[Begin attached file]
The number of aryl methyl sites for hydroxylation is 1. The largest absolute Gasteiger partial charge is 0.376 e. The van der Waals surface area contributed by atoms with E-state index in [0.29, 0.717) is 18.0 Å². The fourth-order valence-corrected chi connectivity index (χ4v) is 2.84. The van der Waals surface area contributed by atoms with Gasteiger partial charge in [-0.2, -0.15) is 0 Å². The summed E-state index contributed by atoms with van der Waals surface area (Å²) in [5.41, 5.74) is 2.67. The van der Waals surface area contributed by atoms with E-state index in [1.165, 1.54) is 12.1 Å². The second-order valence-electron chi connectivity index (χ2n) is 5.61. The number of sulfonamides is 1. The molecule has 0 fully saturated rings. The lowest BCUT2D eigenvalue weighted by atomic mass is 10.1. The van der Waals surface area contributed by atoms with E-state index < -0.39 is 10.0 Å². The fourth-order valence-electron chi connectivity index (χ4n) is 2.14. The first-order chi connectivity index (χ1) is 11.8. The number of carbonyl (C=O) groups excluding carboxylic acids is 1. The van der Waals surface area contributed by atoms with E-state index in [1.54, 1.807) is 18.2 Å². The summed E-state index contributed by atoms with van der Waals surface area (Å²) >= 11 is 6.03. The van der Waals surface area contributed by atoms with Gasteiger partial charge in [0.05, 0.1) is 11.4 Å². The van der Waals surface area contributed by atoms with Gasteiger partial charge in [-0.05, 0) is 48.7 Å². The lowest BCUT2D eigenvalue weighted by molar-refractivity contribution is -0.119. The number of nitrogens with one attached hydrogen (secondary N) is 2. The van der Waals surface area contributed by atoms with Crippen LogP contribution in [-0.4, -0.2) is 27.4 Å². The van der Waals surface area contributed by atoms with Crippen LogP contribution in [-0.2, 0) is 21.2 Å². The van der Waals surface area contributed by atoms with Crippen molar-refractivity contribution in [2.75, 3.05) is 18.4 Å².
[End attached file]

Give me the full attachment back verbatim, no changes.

The number of aryl methyl sites for hydroxylation is 1. The largest absolute Gasteiger partial charge is 0.376 e. The van der Waals surface area contributed by atoms with E-state index in [0.29, 0.717) is 18.0 Å². The fourth-order valence-corrected chi connectivity index (χ4v) is 2.84. The van der Waals surface area contributed by atoms with Gasteiger partial charge in [-0.2, -0.15) is 0 Å². The summed E-state index contributed by atoms with van der Waals surface area (Å²) in [5.41, 5.74) is 2.67. The van der Waals surface area contributed by atoms with E-state index in [1.165, 1.54) is 12.1 Å². The second-order valence-electron chi connectivity index (χ2n) is 5.61. The number of sulfonamides is 1. The molecule has 0 fully saturated rings. The lowest BCUT2D eigenvalue weighted by atomic mass is 10.1. The van der Waals surface area contributed by atoms with E-state index < -0.39 is 10.0 Å². The fourth-order valence-electron chi connectivity index (χ4n) is 2.14. The first-order chi connectivity index (χ1) is 11.8. The number of carbonyl (C=O) groups excluding carboxylic acids is 1. The van der Waals surface area contributed by atoms with E-state index in [1.54, 1.807) is 18.2 Å². The summed E-state index contributed by atoms with van der Waals surface area (Å²) >= 11 is 6.03. The van der Waals surface area contributed by atoms with Gasteiger partial charge in [0.05, 0.1) is 11.4 Å². The van der Waals surface area contributed by atoms with Gasteiger partial charge in [-0.05, 0) is 48.7 Å². The lowest BCUT2D eigenvalue weighted by molar-refractivity contribution is -0.119. The number of nitrogens with one attached hydrogen (secondary N) is 2. The van der Waals surface area contributed by atoms with Crippen LogP contribution in [-0.4, -0.2) is 27.4 Å². The van der Waals surface area contributed by atoms with Crippen LogP contribution in [-0.2, 0) is 21.2 Å². The van der Waals surface area contributed by atoms with Crippen molar-refractivity contribution in [2.75, 3.05) is 18.4 Å².